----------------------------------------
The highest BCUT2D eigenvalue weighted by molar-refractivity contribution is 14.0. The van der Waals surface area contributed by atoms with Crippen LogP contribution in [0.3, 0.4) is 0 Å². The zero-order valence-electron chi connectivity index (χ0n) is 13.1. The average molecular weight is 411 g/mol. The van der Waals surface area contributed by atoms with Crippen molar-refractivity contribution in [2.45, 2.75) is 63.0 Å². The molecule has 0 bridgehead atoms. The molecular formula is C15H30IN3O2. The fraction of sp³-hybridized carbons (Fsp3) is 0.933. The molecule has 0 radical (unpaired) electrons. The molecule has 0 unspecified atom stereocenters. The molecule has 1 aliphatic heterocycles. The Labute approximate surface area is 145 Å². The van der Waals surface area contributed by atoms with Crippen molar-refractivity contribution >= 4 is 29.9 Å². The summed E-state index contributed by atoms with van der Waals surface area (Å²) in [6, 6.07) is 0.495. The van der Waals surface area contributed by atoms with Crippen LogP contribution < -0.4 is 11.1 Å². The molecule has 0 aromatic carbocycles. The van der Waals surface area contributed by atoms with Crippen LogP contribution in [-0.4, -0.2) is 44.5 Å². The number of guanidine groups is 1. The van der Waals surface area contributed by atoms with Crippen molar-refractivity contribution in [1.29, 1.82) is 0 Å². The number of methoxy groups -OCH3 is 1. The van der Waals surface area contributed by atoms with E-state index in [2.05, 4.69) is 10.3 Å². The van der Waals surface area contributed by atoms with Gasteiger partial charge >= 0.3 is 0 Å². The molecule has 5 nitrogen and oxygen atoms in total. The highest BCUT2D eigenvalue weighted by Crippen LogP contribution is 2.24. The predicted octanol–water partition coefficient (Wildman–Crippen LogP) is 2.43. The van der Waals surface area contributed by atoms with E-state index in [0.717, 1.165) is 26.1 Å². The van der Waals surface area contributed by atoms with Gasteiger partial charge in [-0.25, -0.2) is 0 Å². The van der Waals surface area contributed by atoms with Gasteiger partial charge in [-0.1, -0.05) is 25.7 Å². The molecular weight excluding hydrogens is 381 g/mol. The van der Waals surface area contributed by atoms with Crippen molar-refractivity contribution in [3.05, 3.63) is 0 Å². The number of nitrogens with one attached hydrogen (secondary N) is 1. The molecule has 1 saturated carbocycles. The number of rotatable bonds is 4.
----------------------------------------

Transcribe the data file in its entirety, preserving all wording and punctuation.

The highest BCUT2D eigenvalue weighted by molar-refractivity contribution is 14.0. The van der Waals surface area contributed by atoms with Crippen LogP contribution in [0.3, 0.4) is 0 Å². The zero-order valence-electron chi connectivity index (χ0n) is 13.1. The average molecular weight is 411 g/mol. The van der Waals surface area contributed by atoms with Crippen molar-refractivity contribution in [2.45, 2.75) is 63.0 Å². The molecule has 0 bridgehead atoms. The molecular formula is C15H30IN3O2. The fraction of sp³-hybridized carbons (Fsp3) is 0.933. The molecule has 0 radical (unpaired) electrons. The molecule has 0 unspecified atom stereocenters. The molecule has 1 aliphatic heterocycles. The Labute approximate surface area is 145 Å². The van der Waals surface area contributed by atoms with Crippen molar-refractivity contribution >= 4 is 29.9 Å². The summed E-state index contributed by atoms with van der Waals surface area (Å²) in [6, 6.07) is 0.495. The van der Waals surface area contributed by atoms with Crippen LogP contribution < -0.4 is 11.1 Å². The molecule has 0 aromatic carbocycles. The van der Waals surface area contributed by atoms with Crippen LogP contribution in [-0.4, -0.2) is 44.5 Å². The number of guanidine groups is 1. The van der Waals surface area contributed by atoms with Crippen molar-refractivity contribution in [1.29, 1.82) is 0 Å². The number of methoxy groups -OCH3 is 1. The van der Waals surface area contributed by atoms with E-state index in [2.05, 4.69) is 10.3 Å². The van der Waals surface area contributed by atoms with Gasteiger partial charge >= 0.3 is 0 Å². The molecule has 5 nitrogen and oxygen atoms in total. The highest BCUT2D eigenvalue weighted by Crippen LogP contribution is 2.24. The predicted octanol–water partition coefficient (Wildman–Crippen LogP) is 2.43. The van der Waals surface area contributed by atoms with E-state index in [0.717, 1.165) is 26.1 Å². The van der Waals surface area contributed by atoms with Gasteiger partial charge in [-0.25, -0.2) is 0 Å². The van der Waals surface area contributed by atoms with Gasteiger partial charge in [-0.1, -0.05) is 25.7 Å². The molecular weight excluding hydrogens is 381 g/mol. The van der Waals surface area contributed by atoms with Crippen molar-refractivity contribution in [3.05, 3.63) is 0 Å². The number of nitrogens with one attached hydrogen (secondary N) is 1. The molecule has 1 saturated carbocycles. The number of rotatable bonds is 4.